Learning from Leaders


Yesterday I attended a celebration event for theblueballroom who are celebrating 10 years this year. They invited clients and partners in the industry to an afternoon of strawberries and cream and the opportunity to learn from fellow leaders. Speakers included Dean Capon, Corporate Affairs Manager at Roche, Christina Fee, Head of Internal Communication at EasyJet, Christopher Wade, Senior Team Leader, Internal Comms at DPDHL and Friedrich-Georg Lischke, CEO Mars Drinks Europe.

Facilitated by MD of theblueballroom, Sheila Parry, there were some great insights and thought-provoking learnings shared…

“When one of your employees says they love their job, your work is done”. A key message from the afternoon was around the importance we play, as communicators in engagement.

Integrating Internal Comms into the Business

Dean Capon took to the stage to talk about his learnings in integrating internal comms into the business. He had six main points which were definitely worth sharing:

  1. World blocks: As internal communicators we can often blame the environment we are in for not driving the agenda forwards. Don’t blame things on the external environment.
  2. The importance of delivery: Delivering on time and on budget are important, but also delivering consistently throughout your career will create a ’emotional bank account’. The emotional bank account is really about trust and as you consistently perform, leaders will trust you more and they will make deposits in your bank account – using your expertise and listening to your view.
  3. Ask for a seat: After two weeks in his role (Dean had been with Roche for 13 years and had been in many different roles in the business) Dean asked his boss if he could have a seat at the board. He explained he would not expect any voting rights, he would leave the room if they wanted to discuss confidential items and he would also leave if they were discussing personnel issues. After one week, he got his answer and it was yes. Just ask, having a seat at that table and listening to those discussions is a great way to integrate into the business.
  4. Talk the language of the business and understand the business: The more you can do this, the more credibility you will have with those senior leaders
  5. Be a corporate citizen: This point was two-fold; one, be seen as someone who rolls their sleeves and gets on with it. Delivery of the task is more important than where you sit in the organisation. Two, don’t have any favourites. That is no favourite leader, department or team. Have loyalty to the whole business and what it is trying to achieve, have loyalty to all the employees in the business.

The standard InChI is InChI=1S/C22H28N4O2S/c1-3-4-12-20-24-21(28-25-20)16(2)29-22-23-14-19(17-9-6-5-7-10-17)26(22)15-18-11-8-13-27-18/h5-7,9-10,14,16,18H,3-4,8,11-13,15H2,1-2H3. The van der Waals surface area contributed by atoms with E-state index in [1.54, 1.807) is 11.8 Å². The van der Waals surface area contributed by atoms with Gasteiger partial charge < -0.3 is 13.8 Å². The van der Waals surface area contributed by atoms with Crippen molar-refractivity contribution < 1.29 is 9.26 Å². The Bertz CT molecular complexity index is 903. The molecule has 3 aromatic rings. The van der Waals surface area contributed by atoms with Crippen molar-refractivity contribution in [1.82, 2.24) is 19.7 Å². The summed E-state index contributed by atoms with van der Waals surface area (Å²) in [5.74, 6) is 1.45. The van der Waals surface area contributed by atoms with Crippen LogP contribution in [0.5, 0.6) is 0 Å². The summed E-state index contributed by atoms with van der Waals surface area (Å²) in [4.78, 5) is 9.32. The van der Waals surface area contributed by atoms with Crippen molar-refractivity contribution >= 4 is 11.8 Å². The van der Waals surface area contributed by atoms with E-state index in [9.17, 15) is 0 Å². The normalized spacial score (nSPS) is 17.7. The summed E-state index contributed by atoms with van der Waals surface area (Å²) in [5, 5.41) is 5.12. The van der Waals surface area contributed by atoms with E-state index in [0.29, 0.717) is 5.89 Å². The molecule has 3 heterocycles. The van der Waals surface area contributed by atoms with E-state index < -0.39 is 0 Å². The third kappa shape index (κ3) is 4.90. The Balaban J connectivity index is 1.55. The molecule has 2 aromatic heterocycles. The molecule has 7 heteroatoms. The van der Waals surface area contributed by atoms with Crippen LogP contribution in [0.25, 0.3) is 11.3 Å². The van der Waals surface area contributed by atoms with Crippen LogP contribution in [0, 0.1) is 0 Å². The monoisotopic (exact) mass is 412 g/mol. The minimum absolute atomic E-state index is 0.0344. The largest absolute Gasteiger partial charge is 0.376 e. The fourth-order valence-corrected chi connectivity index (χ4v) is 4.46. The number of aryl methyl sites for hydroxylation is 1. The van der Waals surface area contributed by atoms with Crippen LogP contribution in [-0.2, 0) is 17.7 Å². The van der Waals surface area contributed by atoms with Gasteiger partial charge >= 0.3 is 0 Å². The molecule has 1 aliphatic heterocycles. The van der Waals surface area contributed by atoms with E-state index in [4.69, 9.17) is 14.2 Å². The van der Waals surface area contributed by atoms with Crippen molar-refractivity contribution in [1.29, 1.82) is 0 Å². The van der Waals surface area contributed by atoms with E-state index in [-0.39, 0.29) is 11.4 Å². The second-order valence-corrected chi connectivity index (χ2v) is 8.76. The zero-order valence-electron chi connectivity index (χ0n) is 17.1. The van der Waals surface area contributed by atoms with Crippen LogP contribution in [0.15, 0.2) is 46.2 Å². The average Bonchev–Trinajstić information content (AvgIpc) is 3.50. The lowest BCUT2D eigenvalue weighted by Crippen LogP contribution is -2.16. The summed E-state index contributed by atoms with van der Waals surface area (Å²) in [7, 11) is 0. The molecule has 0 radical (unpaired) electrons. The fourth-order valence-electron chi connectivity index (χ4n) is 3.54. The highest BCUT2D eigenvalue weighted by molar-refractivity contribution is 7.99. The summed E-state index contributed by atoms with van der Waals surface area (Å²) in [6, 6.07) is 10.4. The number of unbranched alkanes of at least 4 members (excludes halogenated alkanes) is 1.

6. Fill in the gaps: Make sure you develop yourself. Learn from your leaders but also learn from your peers and keep at the forefront of your industry.

 Some other good points from the event that started me thinking about working closer with leaders in the business:

  • Be credible, reliable and foster the community in the business
  • Get to know your leaders; their strengths, their human side and learn when and how to tell them what to do
  • Appeal to egos and work around their style – for honest communication you have to adapt your theory into their practice
  • Be a coach and an influencer
  • Tailor your style to the organisation you are in

There were some great stories shared by the leaders and some good debate about ROI for internal comms. But thinking back to the beginning, I would ask all of you, do you love your job? I know I do!

2 thoughts on “Learning from Leaders

  • There were some great presentations yesterday. Another good point was that leaders are sometimes ‘behind you’ – i.e. those ‘below’ you in the hierarchy also have so much knowledge and so much insight into the organisation that it’s important to remember that we all have much to learn from those around us – whatever their level.
    Cara, theblueballroom

  • Great post Jenni, thanks for sharing. Good to see some new phrases rather than the usual suspects that get overused. Sounds like a good session and I like Dean’s proactive example, Rachel.

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